A policy of positive discrimination has been adopted for Dalit, single women, senior citizens and people from some remote districts. But, single women under the age of 60 and persons with severe disabilities, who were receiving allowances in the past, have been deprived of receiving allowances due to the provisions of the new act. In the case of single women above 60 years of age still being included among the eligible senior citizens, it seems there is injustice against single women below 60 years of age. It should be clarified immediately as there will be a situation where someone will get double benefit and someone will not get it.
Although schedule 9 of the Constitution of Nepal lists social protection as a common right of the federal, state, and local levels, the Social Security Act only clarifies the role of the local governments and reduces the role of the central state to zero. The federal government should also be involved in the management of the distribution of this allowance, which is the largest in terms of beneficiaries and budget among the social assistance programmes based on cash transfers. In doing so, necessary legal arrangements should be made, taking into account the division of labour as per the constitution and the increase in the effectiveness of the program.
Although there is the Ministry of Women, Children and Senior Citizens to do the work for the benefit of the citizens designated as beneficiaries by the Social Protection Act, keeping a department under the Ministry of Home Affairs responsible for the distribution of allowances does not seem appropriate in terms of effectiveness. The government should correct this confusion.
The Government of Nepal, Social Welfare Council has called upon all non-governmental organisations to join the National Social Security Fund through a public notice on August 10, 2010. However, Social Protection Civil Society Network demanded necessary amendments to the Social Protection Act, Rules, and Procedures. This is because the provision of not getting a facility after three months of deposit in the fund is impractical and unfair to the employees.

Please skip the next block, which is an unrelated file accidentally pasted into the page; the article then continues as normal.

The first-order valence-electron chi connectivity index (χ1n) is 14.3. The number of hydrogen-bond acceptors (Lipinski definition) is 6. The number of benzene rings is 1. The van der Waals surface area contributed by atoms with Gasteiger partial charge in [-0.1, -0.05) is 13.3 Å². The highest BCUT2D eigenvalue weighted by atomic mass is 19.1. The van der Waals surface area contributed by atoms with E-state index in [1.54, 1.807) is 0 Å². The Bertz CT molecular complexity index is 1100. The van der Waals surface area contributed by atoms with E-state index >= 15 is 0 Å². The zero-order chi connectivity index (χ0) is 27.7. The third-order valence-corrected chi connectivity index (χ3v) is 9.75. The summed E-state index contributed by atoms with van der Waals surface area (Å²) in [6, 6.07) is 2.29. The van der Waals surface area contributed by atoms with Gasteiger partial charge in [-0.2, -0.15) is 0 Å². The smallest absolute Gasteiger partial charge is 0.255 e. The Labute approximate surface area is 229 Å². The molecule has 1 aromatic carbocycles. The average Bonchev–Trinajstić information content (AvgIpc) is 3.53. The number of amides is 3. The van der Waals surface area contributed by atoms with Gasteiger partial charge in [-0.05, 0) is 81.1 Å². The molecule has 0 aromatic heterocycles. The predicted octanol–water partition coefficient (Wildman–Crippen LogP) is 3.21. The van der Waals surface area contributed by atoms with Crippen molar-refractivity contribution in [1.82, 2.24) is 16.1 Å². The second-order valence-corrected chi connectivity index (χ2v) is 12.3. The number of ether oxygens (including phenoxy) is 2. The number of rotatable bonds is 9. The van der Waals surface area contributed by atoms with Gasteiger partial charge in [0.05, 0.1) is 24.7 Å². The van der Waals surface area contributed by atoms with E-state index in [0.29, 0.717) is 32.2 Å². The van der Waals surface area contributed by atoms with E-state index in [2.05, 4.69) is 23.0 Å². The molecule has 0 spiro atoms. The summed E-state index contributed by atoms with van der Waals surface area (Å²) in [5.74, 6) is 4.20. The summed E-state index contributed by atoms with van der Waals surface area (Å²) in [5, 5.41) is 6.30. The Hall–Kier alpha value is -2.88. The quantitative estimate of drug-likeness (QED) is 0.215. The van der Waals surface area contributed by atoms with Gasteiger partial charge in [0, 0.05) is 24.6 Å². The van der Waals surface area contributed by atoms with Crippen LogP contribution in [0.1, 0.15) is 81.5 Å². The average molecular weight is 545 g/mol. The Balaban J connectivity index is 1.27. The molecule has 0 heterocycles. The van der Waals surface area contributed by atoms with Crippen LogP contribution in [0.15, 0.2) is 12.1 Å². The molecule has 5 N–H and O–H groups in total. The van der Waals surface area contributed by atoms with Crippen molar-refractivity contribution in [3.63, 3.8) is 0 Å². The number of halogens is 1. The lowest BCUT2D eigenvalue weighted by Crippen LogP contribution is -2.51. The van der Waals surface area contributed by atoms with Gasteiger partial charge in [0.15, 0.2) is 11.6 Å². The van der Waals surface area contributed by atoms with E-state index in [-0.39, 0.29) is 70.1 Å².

What the employers and entrepreneurs should do
The government is also an employer and there are different employers in the private sector. In this context, there is no uniformity between the facilities provided by both kinds of employers. If we look at the current situation of salary difference between one bank and another, it seems there is a need to strike a balance. According to the principle of equal pay for equal work, it seems appropriate to make equal incentives. For good labour relations, poverty alleviation, and industrial stability, all workers should be assisted with minimum wage, appointment letters, identity cards, safe workplaces, and social protection funds following the labour law.
Employment should not be snatched away from the workers for any reason like Covid-19. Regularly disinfecting the workplace and regularising employment with adequate and appropriate arrangements for workers’ healthcare are the necessities.
What the trade unions should do
Workers in the informal labour sector should be provided with labour rights and trade union education and facilitated for enrollment in the social protection scheme, freeing them from the illusion that the benefits are being taken away when they go to the Social Security Fund while workers are availing loans at cheaper interest rates under the current pension scheme. At the same time, workers in crisis should be facilitated to increase access to services and facilities available from the state.